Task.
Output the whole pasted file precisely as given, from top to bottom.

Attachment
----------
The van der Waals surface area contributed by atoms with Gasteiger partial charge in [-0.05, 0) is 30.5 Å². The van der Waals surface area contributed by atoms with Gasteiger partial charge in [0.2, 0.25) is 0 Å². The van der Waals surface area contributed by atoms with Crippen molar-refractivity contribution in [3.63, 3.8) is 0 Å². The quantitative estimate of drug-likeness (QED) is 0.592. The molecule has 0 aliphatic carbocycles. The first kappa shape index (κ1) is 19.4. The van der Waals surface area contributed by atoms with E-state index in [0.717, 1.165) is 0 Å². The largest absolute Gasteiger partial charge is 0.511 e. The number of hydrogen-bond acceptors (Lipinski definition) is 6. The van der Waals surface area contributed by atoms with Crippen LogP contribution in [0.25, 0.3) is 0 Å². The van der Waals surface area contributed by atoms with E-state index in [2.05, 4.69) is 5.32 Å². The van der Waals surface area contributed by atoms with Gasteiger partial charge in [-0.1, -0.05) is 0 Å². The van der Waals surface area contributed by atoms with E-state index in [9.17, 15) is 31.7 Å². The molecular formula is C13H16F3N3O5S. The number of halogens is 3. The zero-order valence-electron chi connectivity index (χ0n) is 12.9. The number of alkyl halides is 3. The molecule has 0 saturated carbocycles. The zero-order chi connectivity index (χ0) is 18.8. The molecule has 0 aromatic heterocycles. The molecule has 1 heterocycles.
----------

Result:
The van der Waals surface area contributed by atoms with Gasteiger partial charge in [-0.05, 0) is 30.5 Å². The van der Waals surface area contributed by atoms with Gasteiger partial charge in [0.2, 0.25) is 0 Å². The van der Waals surface area contributed by atoms with Crippen molar-refractivity contribution in [3.63, 3.8) is 0 Å². The quantitative estimate of drug-likeness (QED) is 0.592. The molecule has 0 aliphatic carbocycles. The first kappa shape index (κ1) is 19.4. The van der Waals surface area contributed by atoms with E-state index in [0.717, 1.165) is 0 Å². The largest absolute Gasteiger partial charge is 0.511 e. The number of hydrogen-bond acceptors (Lipinski definition) is 6. The van der Waals surface area contributed by atoms with Crippen LogP contribution in [0.25, 0.3) is 0 Å². The van der Waals surface area contributed by atoms with E-state index in [2.05, 4.69) is 5.32 Å². The van der Waals surface area contributed by atoms with Gasteiger partial charge in [-0.1, -0.05) is 0 Å². The van der Waals surface area contributed by atoms with E-state index in [9.17, 15) is 31.7 Å². The molecular formula is C13H16F3N3O5S. The number of halogens is 3. The zero-order valence-electron chi connectivity index (χ0n) is 12.9. The number of alkyl halides is 3. The molecule has 0 saturated carbocycles. The zero-order chi connectivity index (χ0) is 18.8. The molecule has 0 aromatic heterocycles. The molecule has 1 heterocycles.